Chart of the Day
China's latest trade data showed export growth increased to 25.6% YoY in August, while import growth increased to 33.1% YoY. That news was well-received by economists, who thought growth in both would come in about 8%-points lower than those figures. The stronger-than-expected rises in trade appear to be a sign that supply constraints in China are easing, which would make sense given a major port re-opened last month. But this comes at a time when Covid is still flaring up across the region more broadly, and it seems global supply constraints will still be with us for several more months.
German industrial production growth increased by 1.0% MoM in July, another sign supply constraints appear to be easing. The Ifo manufacturing index there remains fairly high - in other words, demand is strong, even if supply can’t keep up.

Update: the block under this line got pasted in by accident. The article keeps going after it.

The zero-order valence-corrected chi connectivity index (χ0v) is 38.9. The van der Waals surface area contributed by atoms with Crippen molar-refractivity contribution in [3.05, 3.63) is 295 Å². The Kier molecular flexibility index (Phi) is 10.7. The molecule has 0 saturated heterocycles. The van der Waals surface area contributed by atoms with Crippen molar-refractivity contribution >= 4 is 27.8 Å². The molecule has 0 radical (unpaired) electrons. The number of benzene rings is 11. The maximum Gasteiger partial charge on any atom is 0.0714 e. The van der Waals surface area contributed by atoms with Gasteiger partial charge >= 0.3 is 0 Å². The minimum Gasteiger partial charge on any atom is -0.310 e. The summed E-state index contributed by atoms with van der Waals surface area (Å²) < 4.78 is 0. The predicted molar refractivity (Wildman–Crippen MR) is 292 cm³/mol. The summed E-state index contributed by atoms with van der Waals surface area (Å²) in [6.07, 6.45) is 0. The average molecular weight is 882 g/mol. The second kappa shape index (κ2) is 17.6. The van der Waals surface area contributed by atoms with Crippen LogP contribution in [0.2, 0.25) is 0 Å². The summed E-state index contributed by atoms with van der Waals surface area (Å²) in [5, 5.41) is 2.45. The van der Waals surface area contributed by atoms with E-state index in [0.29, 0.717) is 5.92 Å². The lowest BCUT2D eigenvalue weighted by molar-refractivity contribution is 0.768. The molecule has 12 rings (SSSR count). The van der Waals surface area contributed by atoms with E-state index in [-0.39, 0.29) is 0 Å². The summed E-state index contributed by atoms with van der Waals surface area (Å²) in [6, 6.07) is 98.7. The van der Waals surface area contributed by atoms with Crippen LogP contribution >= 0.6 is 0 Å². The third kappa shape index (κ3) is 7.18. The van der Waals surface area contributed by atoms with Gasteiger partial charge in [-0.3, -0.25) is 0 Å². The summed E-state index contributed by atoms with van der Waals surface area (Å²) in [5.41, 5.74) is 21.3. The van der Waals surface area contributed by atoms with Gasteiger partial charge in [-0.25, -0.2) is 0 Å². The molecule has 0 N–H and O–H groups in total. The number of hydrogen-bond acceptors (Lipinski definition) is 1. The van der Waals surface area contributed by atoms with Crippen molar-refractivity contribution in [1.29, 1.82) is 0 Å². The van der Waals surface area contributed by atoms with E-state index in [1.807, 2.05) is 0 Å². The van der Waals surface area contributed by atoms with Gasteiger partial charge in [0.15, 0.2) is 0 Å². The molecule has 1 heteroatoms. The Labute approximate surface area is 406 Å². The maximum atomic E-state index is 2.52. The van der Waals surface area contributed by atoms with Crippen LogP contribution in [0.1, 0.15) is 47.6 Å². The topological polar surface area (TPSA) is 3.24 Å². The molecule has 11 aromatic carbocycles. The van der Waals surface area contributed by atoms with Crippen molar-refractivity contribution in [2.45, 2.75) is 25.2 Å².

The Reserve Bank of Australia kept its policy rate unchanged but moved ahead with tapering. This wasn’t that hawkish though, because it also extended its timeframe for continuing QE into next year.
That QE extension may explains why the AUD softened yesterday after a few days of strong gains.
The larger fall in the AUD against the USD reflected broader USD strength, with the DXY up 0.5% but still weaker than a few weeks ago.
Some of the weakness in AUD, and the other commodity currencies, was due to further falls in those commodity prices. Iron, one of AUstralia’s key exports, dropped another 4%.
And it was a weak day across the board.
While the moves in commodities look ominous, there have been some strong outperformances from some regional equity markets. The Nikkei and Shanghai indices have both turned up again lately.
Likewise, so has the main Indian index. By contrast, Brazilian equities are still lagging amid political concerns in Brazil.
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